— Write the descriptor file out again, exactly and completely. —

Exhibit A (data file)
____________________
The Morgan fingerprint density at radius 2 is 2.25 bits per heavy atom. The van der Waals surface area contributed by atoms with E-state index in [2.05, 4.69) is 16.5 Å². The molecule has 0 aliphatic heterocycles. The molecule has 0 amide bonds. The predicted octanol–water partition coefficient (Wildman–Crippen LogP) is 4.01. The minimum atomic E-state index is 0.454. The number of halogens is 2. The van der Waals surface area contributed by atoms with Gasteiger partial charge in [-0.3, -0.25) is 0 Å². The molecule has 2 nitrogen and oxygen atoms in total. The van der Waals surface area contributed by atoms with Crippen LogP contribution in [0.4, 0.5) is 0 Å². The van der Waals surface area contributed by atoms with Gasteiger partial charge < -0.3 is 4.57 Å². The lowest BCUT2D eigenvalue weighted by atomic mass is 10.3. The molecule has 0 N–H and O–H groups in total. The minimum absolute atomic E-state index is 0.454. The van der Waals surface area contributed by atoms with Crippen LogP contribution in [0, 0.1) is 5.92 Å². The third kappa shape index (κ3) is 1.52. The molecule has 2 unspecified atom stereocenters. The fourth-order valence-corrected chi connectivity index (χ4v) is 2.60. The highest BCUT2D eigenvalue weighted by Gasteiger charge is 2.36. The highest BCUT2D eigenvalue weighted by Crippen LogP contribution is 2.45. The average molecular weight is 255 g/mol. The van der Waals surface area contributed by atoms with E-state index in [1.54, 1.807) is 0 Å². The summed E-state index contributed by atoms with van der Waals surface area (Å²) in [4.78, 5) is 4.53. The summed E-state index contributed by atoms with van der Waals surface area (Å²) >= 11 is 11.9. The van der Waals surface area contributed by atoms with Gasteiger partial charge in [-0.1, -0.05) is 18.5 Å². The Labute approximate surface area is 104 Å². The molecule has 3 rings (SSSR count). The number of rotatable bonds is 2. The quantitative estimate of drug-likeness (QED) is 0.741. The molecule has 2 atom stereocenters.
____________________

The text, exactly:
The Morgan fingerprint density at radius 2 is 2.25 bits per heavy atom. The van der Waals surface area contributed by atoms with E-state index in [2.05, 4.69) is 16.5 Å². The molecule has 0 aliphatic heterocycles. The molecule has 0 amide bonds. The predicted octanol–water partition coefficient (Wildman–Crippen LogP) is 4.01. The minimum atomic E-state index is 0.454. The number of halogens is 2. The van der Waals surface area contributed by atoms with Gasteiger partial charge in [-0.3, -0.25) is 0 Å². The molecule has 2 nitrogen and oxygen atoms in total. The van der Waals surface area contributed by atoms with Crippen LogP contribution in [0.4, 0.5) is 0 Å². The van der Waals surface area contributed by atoms with Gasteiger partial charge < -0.3 is 4.57 Å². The lowest BCUT2D eigenvalue weighted by atomic mass is 10.3. The molecule has 0 N–H and O–H groups in total. The minimum absolute atomic E-state index is 0.454. The van der Waals surface area contributed by atoms with Crippen LogP contribution in [0, 0.1) is 5.92 Å². The third kappa shape index (κ3) is 1.52. The molecule has 2 unspecified atom stereocenters. The fourth-order valence-corrected chi connectivity index (χ4v) is 2.60. The highest BCUT2D eigenvalue weighted by Gasteiger charge is 2.36. The highest BCUT2D eigenvalue weighted by Crippen LogP contribution is 2.45. The average molecular weight is 255 g/mol. The van der Waals surface area contributed by atoms with E-state index in [1.54, 1.807) is 0 Å². The summed E-state index contributed by atoms with van der Waals surface area (Å²) in [4.78, 5) is 4.53. The summed E-state index contributed by atoms with van der Waals surface area (Å²) >= 11 is 11.9. The van der Waals surface area contributed by atoms with Gasteiger partial charge in [-0.1, -0.05) is 18.5 Å². The Labute approximate surface area is 104 Å². The molecule has 3 rings (SSSR count). The number of rotatable bonds is 2. The quantitative estimate of drug-likeness (QED) is 0.741. The molecule has 2 atom stereocenters.